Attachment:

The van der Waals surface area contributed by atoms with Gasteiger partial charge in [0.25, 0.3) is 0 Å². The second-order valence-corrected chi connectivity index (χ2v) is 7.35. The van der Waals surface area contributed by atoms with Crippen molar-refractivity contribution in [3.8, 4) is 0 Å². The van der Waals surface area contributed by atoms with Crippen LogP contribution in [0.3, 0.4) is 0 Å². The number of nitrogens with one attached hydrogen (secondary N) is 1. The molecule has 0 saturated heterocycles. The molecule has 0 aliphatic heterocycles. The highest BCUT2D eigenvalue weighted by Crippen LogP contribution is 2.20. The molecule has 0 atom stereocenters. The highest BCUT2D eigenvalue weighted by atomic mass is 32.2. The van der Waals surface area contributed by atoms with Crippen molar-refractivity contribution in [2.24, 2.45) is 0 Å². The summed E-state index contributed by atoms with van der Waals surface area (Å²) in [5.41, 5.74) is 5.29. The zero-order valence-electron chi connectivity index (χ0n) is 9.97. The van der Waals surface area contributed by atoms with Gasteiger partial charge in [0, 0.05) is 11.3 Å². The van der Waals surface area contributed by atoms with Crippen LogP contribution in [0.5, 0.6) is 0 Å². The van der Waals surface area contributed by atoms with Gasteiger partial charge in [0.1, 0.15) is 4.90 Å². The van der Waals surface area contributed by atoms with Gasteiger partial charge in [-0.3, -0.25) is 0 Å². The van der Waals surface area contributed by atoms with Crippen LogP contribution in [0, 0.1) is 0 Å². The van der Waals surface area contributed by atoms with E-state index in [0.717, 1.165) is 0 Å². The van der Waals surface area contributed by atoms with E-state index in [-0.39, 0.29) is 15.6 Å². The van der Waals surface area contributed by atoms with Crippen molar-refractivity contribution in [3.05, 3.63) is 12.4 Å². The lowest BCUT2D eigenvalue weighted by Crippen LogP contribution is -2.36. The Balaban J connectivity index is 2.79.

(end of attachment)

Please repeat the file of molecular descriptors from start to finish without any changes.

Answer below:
The van der Waals surface area contributed by atoms with Gasteiger partial charge in [0.25, 0.3) is 0 Å². The second-order valence-corrected chi connectivity index (χ2v) is 7.35. The van der Waals surface area contributed by atoms with Crippen molar-refractivity contribution in [3.8, 4) is 0 Å². The van der Waals surface area contributed by atoms with Crippen LogP contribution in [0.3, 0.4) is 0 Å². The number of nitrogens with one attached hydrogen (secondary N) is 1. The molecule has 0 saturated heterocycles. The molecule has 0 aliphatic heterocycles. The highest BCUT2D eigenvalue weighted by Crippen LogP contribution is 2.20. The molecule has 0 atom stereocenters. The highest BCUT2D eigenvalue weighted by atomic mass is 32.2. The van der Waals surface area contributed by atoms with Crippen molar-refractivity contribution in [2.24, 2.45) is 0 Å². The summed E-state index contributed by atoms with van der Waals surface area (Å²) in [5.41, 5.74) is 5.29. The zero-order valence-electron chi connectivity index (χ0n) is 9.97. The van der Waals surface area contributed by atoms with Gasteiger partial charge in [0, 0.05) is 11.3 Å². The van der Waals surface area contributed by atoms with Crippen LogP contribution in [0.5, 0.6) is 0 Å². The van der Waals surface area contributed by atoms with Gasteiger partial charge in [0.1, 0.15) is 4.90 Å². The van der Waals surface area contributed by atoms with Gasteiger partial charge in [-0.3, -0.25) is 0 Å². The van der Waals surface area contributed by atoms with Crippen LogP contribution in [0, 0.1) is 0 Å². The van der Waals surface area contributed by atoms with E-state index in [0.717, 1.165) is 0 Å². The van der Waals surface area contributed by atoms with E-state index in [-0.39, 0.29) is 15.6 Å². The van der Waals surface area contributed by atoms with Crippen molar-refractivity contribution in [3.05, 3.63) is 12.4 Å². The lowest BCUT2D eigenvalue weighted by Crippen LogP contribution is -2.36. The Balaban J connectivity index is 2.79.